The effects of rotational mixing on the properties of solartype stars have first been studied by comparing stellar models computed with exactly the same initial parameters except for the inclusion of shellular rotation and atomic diffusion. The inclusion of rotation is found to change the global properties of a solartype star with a significant increase of the effective temperature resulting in a shift of the evolutionary track to the blue part of the HR diagram. These differences in the global properties of rotating and nonrotating models are related to changes of the chemical composition, because rotational mixing is found to counteract the effects of atomic diffusion. Consequently, rotating models exhibit larger surface abundances of helium, which lead to a decrease of the opacity in the external layers and hence to the observed shift to the blue part of the HR diagram. This of course results in a change of the asteroseismic properties of solartype stars at the same evolutionary stage on the main sequence. Higher values of the large separation are then found for rotating models than for nonrotating ones, because the increase of the effective temperature for rotating models leads to smaller radii and hence to an increase of the mean density and large separation. In addition to changing the global properties of solartype stars, rotation is also found to have a significant impact on the structure and chemical composition of the central layers. In particular, rotational mixing brings fresh hydrogen fuel to the central stellar core, thereby enhancing the mainsequence lifetime. At a given age, the central hydrogen mass fraction is larger for rotating models than for models without rotation. The increase of the central hydrogen abundance together with the change of the chemical profiles in the central layers due to rotational mixing result in a significant increase of the values of the small separations and of the ratio of small to large separations.
After comparing models computed with the same initial parameters, the effects of rotational mixing on the asteroseismic properties of models sharing the same global stellar parameters, and in particular the same location in the HR diagram, are investigated. The values of the large separation are then almost identical for these rotating and nonrotating models since they have the same mass and radius and hence the same mean density. However, the effects of rotational mixing on the central layers can be clearly revealed by asteroseismic observations, since a significant increase of the small separations and of the ratio of small to large separations is found for rotating models compared to nonrotating models with the same location in the HR diagram. We thus note that rotational mixing is able to increase the mean small separations and ratio of small to large separations without changing the value of the mean large separation. This result is particularly interesting in the context of the asteroseismic calibration of a solartype star, for which all observational constraints (classical as well as asteroseismic) have to be correctly reproduced simultaneously.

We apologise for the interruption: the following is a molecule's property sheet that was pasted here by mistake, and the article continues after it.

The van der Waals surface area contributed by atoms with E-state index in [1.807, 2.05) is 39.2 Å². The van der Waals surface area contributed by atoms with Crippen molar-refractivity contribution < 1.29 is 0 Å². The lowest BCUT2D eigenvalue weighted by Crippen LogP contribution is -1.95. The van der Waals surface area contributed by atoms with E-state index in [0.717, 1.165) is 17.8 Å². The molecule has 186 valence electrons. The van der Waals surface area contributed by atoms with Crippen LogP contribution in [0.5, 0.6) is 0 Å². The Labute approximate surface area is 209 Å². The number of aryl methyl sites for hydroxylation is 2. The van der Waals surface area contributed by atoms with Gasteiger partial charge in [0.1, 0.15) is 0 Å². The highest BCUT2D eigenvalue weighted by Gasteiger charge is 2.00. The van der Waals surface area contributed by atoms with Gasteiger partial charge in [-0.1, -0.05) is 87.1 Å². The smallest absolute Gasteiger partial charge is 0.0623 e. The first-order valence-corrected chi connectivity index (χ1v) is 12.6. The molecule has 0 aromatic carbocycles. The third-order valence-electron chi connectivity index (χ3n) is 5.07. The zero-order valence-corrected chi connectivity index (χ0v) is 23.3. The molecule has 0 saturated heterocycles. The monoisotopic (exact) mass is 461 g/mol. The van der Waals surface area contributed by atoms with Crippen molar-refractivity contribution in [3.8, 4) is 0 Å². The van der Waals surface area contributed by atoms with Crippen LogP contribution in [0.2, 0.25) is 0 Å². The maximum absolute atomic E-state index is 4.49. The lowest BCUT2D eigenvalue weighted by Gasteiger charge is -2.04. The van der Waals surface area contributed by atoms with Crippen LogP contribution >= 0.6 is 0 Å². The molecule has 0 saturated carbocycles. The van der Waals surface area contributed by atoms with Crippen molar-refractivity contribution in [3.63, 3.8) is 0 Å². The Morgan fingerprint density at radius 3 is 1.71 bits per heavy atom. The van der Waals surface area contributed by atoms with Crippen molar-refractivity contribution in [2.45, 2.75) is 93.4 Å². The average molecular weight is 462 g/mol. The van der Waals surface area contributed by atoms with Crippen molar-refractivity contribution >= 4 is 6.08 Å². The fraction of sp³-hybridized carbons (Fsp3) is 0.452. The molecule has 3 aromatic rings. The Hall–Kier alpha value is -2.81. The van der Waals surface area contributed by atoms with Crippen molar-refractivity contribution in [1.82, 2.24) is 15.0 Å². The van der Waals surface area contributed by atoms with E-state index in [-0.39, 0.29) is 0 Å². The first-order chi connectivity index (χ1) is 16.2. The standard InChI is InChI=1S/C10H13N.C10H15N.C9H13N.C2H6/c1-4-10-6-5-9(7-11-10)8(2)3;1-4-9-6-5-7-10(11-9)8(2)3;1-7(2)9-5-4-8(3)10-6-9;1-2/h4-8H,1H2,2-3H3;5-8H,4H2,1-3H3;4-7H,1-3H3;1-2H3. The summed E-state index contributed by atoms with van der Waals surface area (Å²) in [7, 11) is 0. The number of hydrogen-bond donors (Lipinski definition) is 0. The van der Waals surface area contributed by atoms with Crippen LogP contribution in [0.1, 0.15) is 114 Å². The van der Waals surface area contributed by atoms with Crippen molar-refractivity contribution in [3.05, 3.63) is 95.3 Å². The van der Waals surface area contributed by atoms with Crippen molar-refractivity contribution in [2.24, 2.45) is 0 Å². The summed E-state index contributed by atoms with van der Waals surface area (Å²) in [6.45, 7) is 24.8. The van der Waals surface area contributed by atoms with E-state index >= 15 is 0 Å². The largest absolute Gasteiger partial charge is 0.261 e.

The effects of internal magnetic fields in the framework of a dynamo that possibly occurs in the radiative zone are also studied by computing rotating models of solartype stars including the TaylerSpruit dynamo. We find that the efficiency of rotational mixing is strongly reduced when the effects of the TaylerSpruit dynamo are taken into account. The asteroseismic properties of a solartype star model including both rotation and magnetic fields are then very similar to the ones of a nonrotating model. Indeed, only a very small increase of the values of the large and small separation is found for a rotating model computed with the TaylerSpruit dynamo compared to a nonrotating model. This is because the strong decrease of the efficiency of shear mixing is not compensated by the limited increase of the transport of chemicals by meridional circulation when internal magnetic fields are taken into account. It is interesting to recall here that the situation is quite different for magnetic models of massive stars. For a massive star computed with the TaylerSpruit dynamo, the strong breakdown of radiative equilibrium imposed by the approximately flat rotation profile leads indeed to an increase of the efficiency of meridional circulation which is larger than the decrease of the shear turbulent mixing (Maeder & Meynet 2005). The magnetic models presented here allow us to investigate the general asteroseismic properties of lowmass stars with radiative interiors rotating as quasisolid bodies. It is important to recall however that alternative processes such as those induced by internal gravity waves can also ensure a very efficient angular momentum transport. The asteroseismic characteristics of the corresponding models will have to be investigated in the near future.